Spokane, WA raised emcee and songwriter Prince KoFi recently released “MaQuin Ain’t Eazy (produced by IDBeatz), a track inspired by Straight Outta ComptonHe also works a 9-5 job at Complex Magazine in digital advertising sales. I wanted to know a little more about KoFi, his artistry and influences among other things.

I take from all that, everything I hear, see, and have done and put it into this art form.

How did “MaQuin Ain’t Eazy” come to be?

The song took me a while, I think I bought the beat a few months back, sometimes I love a record and then I get stuck like.. damn I don’t know what to do… Then I’ll leave it.. come back months later and find myself like “oh yeah this is exactly what it was meant to be”. So I had that one, and with the sample I didn’t need to create much of a hook. I was watching this movie Man with the Iron Fists 2.. (that jawn that RZA helped direct). Anyway, there was a scene with this general or bad guy in a hot tub with like 4 girls chilling.. looked like he did it everyday;  I started to think of some studio nights where I ended up around Jamie Foxx, Tank or people I used to look up to. I stopped the movie and started writing.. “Girls that I parlet with, thinking they on vacay twerkin very rarly but if they do they prolly naked” As the verse progresses I didn’t want to make it degrade women. So I followed like, you will never see it and I will never either cuz they do it in the mirror in their room smoking sativa… From there the creative juice was flowing and it just started to come to me and felt right.

Who would you cite as musical influences outside of Motown?

I grew up on a lot of Motown, being that my parents were older than me. My mother was born in the 1950’s. She is from Paducah, KY and grew up during the Jim Crow era. Her first job was being the help, working for 50 cents a day; cleaning up peoples houses, who didn’t even see her as an equal. She had to go through a lot and the music that they grew up on, was a way to escape the harsh reality. My father coming from Ghana (specifically Kumasi home of the Ashanti tribe), taught me how to play the talking drum, gave me the basis of music, where it all began.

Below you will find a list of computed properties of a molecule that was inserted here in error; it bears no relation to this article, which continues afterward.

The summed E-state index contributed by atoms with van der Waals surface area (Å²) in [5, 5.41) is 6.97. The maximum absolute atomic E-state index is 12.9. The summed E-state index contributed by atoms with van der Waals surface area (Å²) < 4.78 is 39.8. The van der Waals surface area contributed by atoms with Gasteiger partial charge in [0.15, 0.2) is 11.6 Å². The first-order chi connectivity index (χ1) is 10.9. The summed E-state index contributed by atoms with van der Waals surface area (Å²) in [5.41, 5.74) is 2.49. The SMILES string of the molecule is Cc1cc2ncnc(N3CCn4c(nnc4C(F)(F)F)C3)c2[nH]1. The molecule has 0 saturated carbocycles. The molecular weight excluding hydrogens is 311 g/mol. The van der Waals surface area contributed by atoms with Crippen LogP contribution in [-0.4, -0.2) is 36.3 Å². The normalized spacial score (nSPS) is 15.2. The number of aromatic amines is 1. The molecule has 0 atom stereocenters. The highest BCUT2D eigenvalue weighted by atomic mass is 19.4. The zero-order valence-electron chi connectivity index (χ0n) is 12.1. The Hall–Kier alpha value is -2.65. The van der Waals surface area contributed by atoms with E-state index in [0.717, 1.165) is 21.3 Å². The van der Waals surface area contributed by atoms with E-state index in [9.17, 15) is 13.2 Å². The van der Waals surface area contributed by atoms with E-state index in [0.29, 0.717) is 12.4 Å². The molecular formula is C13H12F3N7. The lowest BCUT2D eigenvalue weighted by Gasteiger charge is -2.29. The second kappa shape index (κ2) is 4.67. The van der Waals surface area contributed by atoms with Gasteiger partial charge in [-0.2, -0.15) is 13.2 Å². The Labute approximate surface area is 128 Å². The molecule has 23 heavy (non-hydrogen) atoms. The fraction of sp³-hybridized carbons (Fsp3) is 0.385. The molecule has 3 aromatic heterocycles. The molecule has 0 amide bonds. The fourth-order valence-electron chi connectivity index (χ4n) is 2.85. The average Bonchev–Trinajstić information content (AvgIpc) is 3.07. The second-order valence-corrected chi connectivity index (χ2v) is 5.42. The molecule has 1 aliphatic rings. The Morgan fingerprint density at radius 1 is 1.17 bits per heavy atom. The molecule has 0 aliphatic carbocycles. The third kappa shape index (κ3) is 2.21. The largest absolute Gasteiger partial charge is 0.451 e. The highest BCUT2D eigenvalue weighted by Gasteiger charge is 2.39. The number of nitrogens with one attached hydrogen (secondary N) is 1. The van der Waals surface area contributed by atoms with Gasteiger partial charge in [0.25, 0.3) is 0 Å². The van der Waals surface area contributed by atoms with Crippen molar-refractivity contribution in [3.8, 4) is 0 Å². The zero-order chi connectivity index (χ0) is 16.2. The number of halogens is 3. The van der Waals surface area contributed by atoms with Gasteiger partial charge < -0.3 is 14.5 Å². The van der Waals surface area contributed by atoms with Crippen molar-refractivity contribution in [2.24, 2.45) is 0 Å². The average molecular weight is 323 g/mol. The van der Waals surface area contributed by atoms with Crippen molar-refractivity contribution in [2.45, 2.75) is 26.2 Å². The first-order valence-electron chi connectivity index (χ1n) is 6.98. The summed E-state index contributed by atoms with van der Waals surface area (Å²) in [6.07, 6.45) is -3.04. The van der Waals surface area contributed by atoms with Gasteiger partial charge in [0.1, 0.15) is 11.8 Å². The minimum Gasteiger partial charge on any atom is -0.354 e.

But like anyone born in 1990, I grew up in an era when we were proud to have a tape deck on our hip at school, then the Walkman, then the skipless Walkman. The Kriss Kross cassette I used to bang “Jump”, I loved 50 Cent, Young Jeezy, all that shit when I was young runnin the streets I connected to, but I also loved Lauryn Hill, Alicia Keys, Usher, Tupac, Michael Jackson, Bob Marley, E-40, and others, I always have loved different forms of music from country to hip hop and rock, but those are the ones that come to mind.

Why has California been such a big inspiration for you artistically?

I vacationed to cali a few times growing up like once or twice, but I always said “When I finish college I’ll move there.” So I set a date, an bout 2 months later bought a one way ticket. I have a lot of friends out here too though, and I am an only child so I’ve always been outspoken or quick to make friends. I got people from every city, every hood, and every block… from the IE to the Valley.. .from Bompton to Compton to Watts and back. They all influence me; they are all apart of my family. I learn from them, soak up their stories, and we create memories together. California and its culture is infectious, it’ll change you and grab you, there is no escaping it, the good and the bad.

Explain how your travels have influenced your music?

I love traveling man. I haven’t gotten as far as I want yet, but the people I have met from all over who are now in the US; as well as the people I have met overseas affect me. I love to soak up other cultures, learn about why people do things, what motivates them and understand them better. I always feel like I am apart of the world, not stuck to one group. I love to tie in musical elements from other countries; hopefully as I get my fan base up, and can work with bigger producers from all over, I can do this more. But the influence of the places I want to go also impact my music. My dream is that I can tour all over the world, meet people in different countries and talk to them about my music, their music, life, love, dreams, all that. That’s why I am teaching myself other languages so that I can get more out of life, the limits of your language are the limits of your world, if I can show people I want to know their culture they might want to get to know mine.